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Thomas Colthurst

I'm not sure why you say that Cowen and Sumner don't include any alternative models. Sumner states that level targeting "should be the standard model" in his post, and Cowen explicitly lists four alternatives here: http://marginalrevolution.com/marginalrevolution/2011/10/is-lm-keynesianism-why-not-and-which-alternatives.html

I also think that requiring that the alternative model be *provably better* than the critiqued model is an impossibly high standard outside of pure math. I think it is enough that the alternative be simply *more useful*. Sometimes this means preserving the useful parts of what is being criticized, sometimes it doesn't. The canonical example of the later is Copernican astronomy initially giving *less* accurate predictions than the Ptolemaic model.

Finally, if there is anyone who does not suffer from the belief that models can be proved wrong and discarded, it is Tyler Cowen. The man is methodologically pluralistic to a fault; his prose often reads like someone translating Bayesian model averaging into English. His critiques of IS-LM are best understood (well, by statisticians, at least :) ) as demonstrating a low value of P(model | evidence), particularly in the context of understanding contemporary problems.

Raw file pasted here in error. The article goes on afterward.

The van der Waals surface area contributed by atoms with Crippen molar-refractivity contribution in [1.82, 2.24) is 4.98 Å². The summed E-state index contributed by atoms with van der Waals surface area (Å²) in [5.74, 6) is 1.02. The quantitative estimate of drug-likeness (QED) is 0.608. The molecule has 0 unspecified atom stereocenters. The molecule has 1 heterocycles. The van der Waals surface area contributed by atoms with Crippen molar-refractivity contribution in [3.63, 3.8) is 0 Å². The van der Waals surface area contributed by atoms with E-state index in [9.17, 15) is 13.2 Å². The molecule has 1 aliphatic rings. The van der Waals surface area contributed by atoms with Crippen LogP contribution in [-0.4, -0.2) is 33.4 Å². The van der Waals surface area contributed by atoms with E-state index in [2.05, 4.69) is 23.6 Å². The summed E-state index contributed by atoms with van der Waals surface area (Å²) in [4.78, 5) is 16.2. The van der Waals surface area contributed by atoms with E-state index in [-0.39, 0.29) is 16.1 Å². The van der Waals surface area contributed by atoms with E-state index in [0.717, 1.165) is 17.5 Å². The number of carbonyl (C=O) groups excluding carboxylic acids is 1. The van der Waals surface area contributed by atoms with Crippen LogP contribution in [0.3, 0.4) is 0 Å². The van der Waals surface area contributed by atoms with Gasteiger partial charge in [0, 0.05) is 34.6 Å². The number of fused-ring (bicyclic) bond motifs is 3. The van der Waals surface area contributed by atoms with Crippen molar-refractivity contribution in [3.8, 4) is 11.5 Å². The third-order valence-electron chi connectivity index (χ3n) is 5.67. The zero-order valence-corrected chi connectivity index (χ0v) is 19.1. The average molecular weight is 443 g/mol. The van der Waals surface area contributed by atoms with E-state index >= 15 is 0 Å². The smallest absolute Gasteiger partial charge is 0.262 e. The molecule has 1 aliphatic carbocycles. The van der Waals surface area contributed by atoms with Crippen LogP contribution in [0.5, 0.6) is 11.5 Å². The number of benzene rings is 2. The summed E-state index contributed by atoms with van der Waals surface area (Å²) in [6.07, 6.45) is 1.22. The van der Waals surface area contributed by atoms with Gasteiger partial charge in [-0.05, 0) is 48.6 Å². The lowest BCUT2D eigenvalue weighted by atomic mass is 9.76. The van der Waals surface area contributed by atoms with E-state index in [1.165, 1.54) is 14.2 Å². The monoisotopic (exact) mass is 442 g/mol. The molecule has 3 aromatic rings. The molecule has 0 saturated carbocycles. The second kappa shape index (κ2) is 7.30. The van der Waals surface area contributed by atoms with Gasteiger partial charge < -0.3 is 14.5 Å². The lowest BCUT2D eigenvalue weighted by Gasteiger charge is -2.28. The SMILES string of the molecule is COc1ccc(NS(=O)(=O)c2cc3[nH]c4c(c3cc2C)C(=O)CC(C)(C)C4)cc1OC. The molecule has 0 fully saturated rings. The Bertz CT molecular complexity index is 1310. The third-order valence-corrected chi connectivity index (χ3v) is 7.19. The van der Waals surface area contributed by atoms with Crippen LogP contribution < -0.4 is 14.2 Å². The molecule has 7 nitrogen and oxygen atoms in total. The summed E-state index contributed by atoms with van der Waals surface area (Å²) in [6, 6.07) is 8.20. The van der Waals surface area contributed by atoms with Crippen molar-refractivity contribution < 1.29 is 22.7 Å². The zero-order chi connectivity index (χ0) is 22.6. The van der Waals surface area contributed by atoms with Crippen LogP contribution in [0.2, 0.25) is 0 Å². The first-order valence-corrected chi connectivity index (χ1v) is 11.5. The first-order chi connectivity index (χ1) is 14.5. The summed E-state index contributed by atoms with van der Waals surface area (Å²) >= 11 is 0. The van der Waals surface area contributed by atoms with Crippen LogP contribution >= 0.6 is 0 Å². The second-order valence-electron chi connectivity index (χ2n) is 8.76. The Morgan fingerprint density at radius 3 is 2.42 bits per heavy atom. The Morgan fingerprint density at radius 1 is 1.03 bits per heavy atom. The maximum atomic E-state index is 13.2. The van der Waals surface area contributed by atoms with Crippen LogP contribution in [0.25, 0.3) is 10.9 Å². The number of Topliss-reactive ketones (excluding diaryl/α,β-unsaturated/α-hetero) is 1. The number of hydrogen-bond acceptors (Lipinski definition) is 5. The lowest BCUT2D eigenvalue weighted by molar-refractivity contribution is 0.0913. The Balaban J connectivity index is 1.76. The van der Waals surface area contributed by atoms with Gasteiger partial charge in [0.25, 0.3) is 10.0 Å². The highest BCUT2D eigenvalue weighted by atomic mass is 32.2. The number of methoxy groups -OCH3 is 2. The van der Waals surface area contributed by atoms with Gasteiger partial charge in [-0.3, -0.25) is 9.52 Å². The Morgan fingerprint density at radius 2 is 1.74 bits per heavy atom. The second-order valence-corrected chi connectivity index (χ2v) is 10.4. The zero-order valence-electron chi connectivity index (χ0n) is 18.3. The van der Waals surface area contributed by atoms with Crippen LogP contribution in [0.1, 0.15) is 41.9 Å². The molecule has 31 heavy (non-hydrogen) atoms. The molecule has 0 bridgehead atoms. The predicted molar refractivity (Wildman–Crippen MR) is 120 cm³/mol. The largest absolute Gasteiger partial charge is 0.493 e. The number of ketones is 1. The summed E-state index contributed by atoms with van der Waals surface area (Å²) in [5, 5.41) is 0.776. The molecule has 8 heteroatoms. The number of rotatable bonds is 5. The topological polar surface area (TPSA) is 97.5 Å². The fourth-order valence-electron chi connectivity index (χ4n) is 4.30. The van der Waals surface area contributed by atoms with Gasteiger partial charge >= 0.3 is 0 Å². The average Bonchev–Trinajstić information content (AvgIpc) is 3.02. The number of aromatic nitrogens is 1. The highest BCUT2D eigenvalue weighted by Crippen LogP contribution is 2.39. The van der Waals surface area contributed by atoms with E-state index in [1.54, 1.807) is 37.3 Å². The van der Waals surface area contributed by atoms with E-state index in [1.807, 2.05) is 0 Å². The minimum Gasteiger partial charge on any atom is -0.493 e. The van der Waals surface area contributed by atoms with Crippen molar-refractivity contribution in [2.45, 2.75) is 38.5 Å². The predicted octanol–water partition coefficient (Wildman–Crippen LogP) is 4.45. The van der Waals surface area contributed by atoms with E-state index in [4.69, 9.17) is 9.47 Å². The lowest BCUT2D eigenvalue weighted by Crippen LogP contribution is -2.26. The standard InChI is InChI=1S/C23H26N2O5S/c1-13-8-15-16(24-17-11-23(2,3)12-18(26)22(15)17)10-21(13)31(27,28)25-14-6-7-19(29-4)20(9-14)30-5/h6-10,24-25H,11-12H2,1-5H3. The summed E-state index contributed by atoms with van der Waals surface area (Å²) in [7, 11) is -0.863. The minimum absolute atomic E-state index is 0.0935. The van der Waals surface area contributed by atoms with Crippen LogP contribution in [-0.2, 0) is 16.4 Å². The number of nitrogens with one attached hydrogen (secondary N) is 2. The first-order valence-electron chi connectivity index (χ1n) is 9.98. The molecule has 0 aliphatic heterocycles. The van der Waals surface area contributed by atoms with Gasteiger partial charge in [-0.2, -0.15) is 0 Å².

Kaiser

Thomas: thanks for the comment. I did read the post on alternatives which came after my post. However, I don't see anything there. As some commenters on Tyler's blog point out, it's a hotchpotch of ideas that do not add up to a model. At least that is what it sounds like to me as an outsider (not an economist).
How do you show the alternative is "more useful" when you can't show it's "provably better"? I'm not sure I understand the difference.
The trouble I have is that whatever alternative Tyler is suggesting, a different researcher can go and list the assumptions that don't make sense, the features that are omitted, the predictions that fail, etc. That's because every model suffers from these types of issues.

Vince

Suppose a model, if applied, will kill a kitten you're fond of.
Suppose you can raise valid and persuasive criticisms this model but can't construct an alternative to it.
Why exactly is it the case that said criticisms can't be take seriously?

A pretense of knowledge can do real harm. It's better to be ignorant than to have faulty knowledge.

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